Why is the Sky Blue?
Credit: photo by www.tommydaspit.com


Oh, Google, how we adore you. Surely we wonder how we ever survived without you. We use you to check our spelling, for directions to the nearest Chinese restaurant, to help our kids with their homework, and to find recipes for French toast casseroles. We even use you to answer life’s great mysteries.

My favorite thing about Google is its ability to fill in the blanks of what it “thinks” I want to search for. If I type in the word “why”, it automatically supplies me the option to search for  “why is the sky blue”, this being based on Google’s data that the word “why” is more often preceded by the phrase, “is the sky blue” than any other phrase. Which tells me there are plenty of people pondering the perplexities of the universe out there. Next in ranking of “why” popularity is, “why do we yawn”, followed by “why do cats purr”. My, we are an inquisitive species, aren’t we?

In this first of a series of “Answering the Top Google Search Questions” articles, I will do as the title suggests, and attempt to answer the most often asked questions on Google in order of rank. And I promise to do my utmost to put the answers in layman’s terms that we all can understand, without the use of algebraic formulas, pie charts, or Latin expressions. You are welcome.

Thus, I will begin by answering the top 3 “why” questions according to Google. (drum rolling ensues…)


As it turns out, the sky is not actually blue. Our eyes only perceive it as being blue. It simply looks blue because of what happens to the sun’s rays as it enters our atmosphere. Were the earth's atmosphere much further away, then the sun would look just like any other star and the sky would appear black, like the dark night. (This reminds me of when I used to argue with my mother, and she would say, “If I said the sky was blue, you’d argue that it was black.” Well, Mom, as it turns out...)

Now, let’s look at what happens to cause the sky to appear blue. When the sun emits light, that light is actually a combination of many colors. If you hold a prism up to the direction of the sun, you can see that it casts a rainbow of colors that the sunlight is made up of. Now, light travels in wavelengths, and when those light waves reach the gases in the earth's atmosphere, the waves are scattered. Light waves that are more red in color are longer and have less energy. Light waves that are more blue-violet, are shorter and have more energy. The energetic blue-violet waves scatter better and more equally and thus saturate the atmosphere, causing us to perceive a blue hue across the sky. But why doesn't the sky appear violet? Or blue and violet? This is because of the limitations of our eyes. Our eyes are not able to discern more than one color per wavelength, so instead we interpret the mixture of colors as being one shade: blue. And that is why the sky looks blue.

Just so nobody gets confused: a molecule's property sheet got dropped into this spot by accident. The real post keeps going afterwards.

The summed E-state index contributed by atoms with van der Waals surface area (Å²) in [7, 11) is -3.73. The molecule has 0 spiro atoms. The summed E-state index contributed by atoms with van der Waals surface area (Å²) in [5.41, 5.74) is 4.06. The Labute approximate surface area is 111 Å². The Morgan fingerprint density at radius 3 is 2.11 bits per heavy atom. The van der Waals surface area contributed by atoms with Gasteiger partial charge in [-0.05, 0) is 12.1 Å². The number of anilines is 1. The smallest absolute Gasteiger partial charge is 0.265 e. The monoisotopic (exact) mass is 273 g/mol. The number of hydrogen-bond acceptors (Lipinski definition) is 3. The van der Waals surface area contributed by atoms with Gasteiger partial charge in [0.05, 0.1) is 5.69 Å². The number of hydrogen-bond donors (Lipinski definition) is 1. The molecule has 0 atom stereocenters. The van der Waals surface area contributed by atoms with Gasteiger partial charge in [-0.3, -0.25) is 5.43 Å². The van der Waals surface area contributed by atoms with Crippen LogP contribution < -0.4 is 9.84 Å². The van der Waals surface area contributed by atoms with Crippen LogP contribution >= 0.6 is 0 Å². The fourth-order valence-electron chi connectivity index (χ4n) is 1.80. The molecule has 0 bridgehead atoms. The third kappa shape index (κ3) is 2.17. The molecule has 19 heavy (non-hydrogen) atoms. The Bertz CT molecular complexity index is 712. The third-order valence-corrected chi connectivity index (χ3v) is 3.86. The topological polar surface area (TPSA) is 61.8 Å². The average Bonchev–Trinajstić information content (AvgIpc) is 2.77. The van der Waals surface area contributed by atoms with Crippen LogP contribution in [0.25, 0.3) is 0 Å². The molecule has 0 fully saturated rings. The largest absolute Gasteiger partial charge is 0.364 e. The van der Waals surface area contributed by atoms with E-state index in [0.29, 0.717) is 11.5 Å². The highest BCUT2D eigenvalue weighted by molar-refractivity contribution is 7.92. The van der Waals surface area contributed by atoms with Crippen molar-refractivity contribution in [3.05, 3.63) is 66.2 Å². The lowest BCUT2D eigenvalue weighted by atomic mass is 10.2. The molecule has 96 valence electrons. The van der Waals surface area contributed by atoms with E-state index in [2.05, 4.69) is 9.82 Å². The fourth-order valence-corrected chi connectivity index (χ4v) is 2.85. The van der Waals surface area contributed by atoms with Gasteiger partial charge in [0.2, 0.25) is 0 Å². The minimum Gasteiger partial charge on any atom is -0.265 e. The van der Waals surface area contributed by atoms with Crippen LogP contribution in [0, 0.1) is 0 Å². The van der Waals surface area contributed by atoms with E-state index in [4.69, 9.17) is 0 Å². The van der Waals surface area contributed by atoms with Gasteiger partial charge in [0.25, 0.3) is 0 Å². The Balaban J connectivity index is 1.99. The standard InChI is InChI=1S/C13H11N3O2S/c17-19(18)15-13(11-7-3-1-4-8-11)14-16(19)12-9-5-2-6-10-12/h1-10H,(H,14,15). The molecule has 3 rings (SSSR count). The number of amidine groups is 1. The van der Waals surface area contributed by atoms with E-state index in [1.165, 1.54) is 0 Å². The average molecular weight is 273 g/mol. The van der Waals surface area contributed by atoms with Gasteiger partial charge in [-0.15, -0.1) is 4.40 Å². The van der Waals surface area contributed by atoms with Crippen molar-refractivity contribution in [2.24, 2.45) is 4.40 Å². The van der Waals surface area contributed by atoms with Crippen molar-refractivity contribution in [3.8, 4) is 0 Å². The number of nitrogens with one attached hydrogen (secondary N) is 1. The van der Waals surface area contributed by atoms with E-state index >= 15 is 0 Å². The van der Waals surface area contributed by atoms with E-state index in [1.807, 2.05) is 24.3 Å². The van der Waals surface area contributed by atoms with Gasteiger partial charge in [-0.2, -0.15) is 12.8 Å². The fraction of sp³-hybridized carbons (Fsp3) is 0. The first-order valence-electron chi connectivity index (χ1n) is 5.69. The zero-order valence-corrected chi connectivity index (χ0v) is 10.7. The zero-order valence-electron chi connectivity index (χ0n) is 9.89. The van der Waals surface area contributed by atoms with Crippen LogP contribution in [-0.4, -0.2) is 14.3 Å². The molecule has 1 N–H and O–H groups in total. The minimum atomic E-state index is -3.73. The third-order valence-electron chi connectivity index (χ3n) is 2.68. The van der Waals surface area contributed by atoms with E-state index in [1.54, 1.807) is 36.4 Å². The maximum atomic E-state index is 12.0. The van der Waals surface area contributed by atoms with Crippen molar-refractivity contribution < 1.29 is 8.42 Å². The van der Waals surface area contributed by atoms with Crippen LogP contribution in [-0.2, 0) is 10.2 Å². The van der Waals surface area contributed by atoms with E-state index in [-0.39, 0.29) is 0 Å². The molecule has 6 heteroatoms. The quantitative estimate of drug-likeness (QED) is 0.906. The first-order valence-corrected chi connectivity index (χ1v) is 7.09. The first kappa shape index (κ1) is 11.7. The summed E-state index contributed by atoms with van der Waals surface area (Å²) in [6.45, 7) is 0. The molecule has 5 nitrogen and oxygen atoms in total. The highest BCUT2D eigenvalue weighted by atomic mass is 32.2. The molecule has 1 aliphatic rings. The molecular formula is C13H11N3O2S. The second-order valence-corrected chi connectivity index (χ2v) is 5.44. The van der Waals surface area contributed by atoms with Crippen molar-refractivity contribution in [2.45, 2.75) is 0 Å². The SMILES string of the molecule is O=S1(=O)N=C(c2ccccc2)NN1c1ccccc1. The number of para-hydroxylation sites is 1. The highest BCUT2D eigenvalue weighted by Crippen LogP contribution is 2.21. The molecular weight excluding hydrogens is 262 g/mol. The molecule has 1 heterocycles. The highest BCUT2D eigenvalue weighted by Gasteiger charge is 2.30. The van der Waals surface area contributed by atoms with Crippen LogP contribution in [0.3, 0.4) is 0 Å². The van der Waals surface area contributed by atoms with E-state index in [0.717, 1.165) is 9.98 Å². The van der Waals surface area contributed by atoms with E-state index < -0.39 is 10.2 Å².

Why Do We YAwn?
Credit: photo by Bjorn Rixman

In short, no one knows. This is fairly stunning when you consider that scientists have been able to put a roving robot on Mars but haven't been able to figure out why we yawn. One theory of the yawn is that when we are tired, we don't breathe as deeply as usual. Because our breathing is slower, we take less oxygen into our lungs. Thus our oxygen-low lungs trigger a yawn, which brings needed oxygen into the blood.

While that may be a plausible theory, it doesn't answer the question as to why we do not yawn in our sleep, when breathing is at its slowest. It also doesn't take into account that babies in the womb yawn as early as 20 weeks gestation, and they have not started breathing oxygen at all yet.

Pretty much the only thing all the scientists agree upon about yawning is that it is contagious. Yawns can be "transmitted" not just among humans, but between many other species as well. Primates, birds, rodents, and lions, tigers, and bears can all catch contagious yawns. Though for some strange reason it has been learned that turtle yawns are not contagious among other turtles. (How would you like to have been the one conducting that study?) Did you know just reading the word “yawn” can invoke a yawn? (I wonder how many of you have yawned in this paragraph alone.) And of course, no one seems to know why this occurs either. Again, we have a Mars-bot, for goodness sakes, but no one can tell me how my guinea pig just made me yawn. Amazing.



Why do Cats Purr?
Credit: Photo by Kevin Dooley

Here we go again. It seems like such a cop-out to say “nobody knows for sure” but, well, nobody knows for sure. We know that cats purr when they are happy and content, but they will also purr when they are hungry or even hurt. It is their kitty cat way of expressing emotion. But why the “purr” sound specifically? Well, unfortunately, the cats are not saying. Scientists know that the sound comes from vibration in their voice box, much like when a human hums. We also know that cats can purr while both inhaling and exhaling. And it seems to be the general consensus that cats have voluntary control over their purr-box, and they can turn it on and off at will. Also, there is evidence to support that cats are aware of the effect that their purr has on humans, and they will use it to get what they want out of us. Well played Sylvester, well played.

Stay tuned in for the next article in my series of “Answering the Top Google Search Questions” where we attempt to learn where Chuck Norris may be hiding.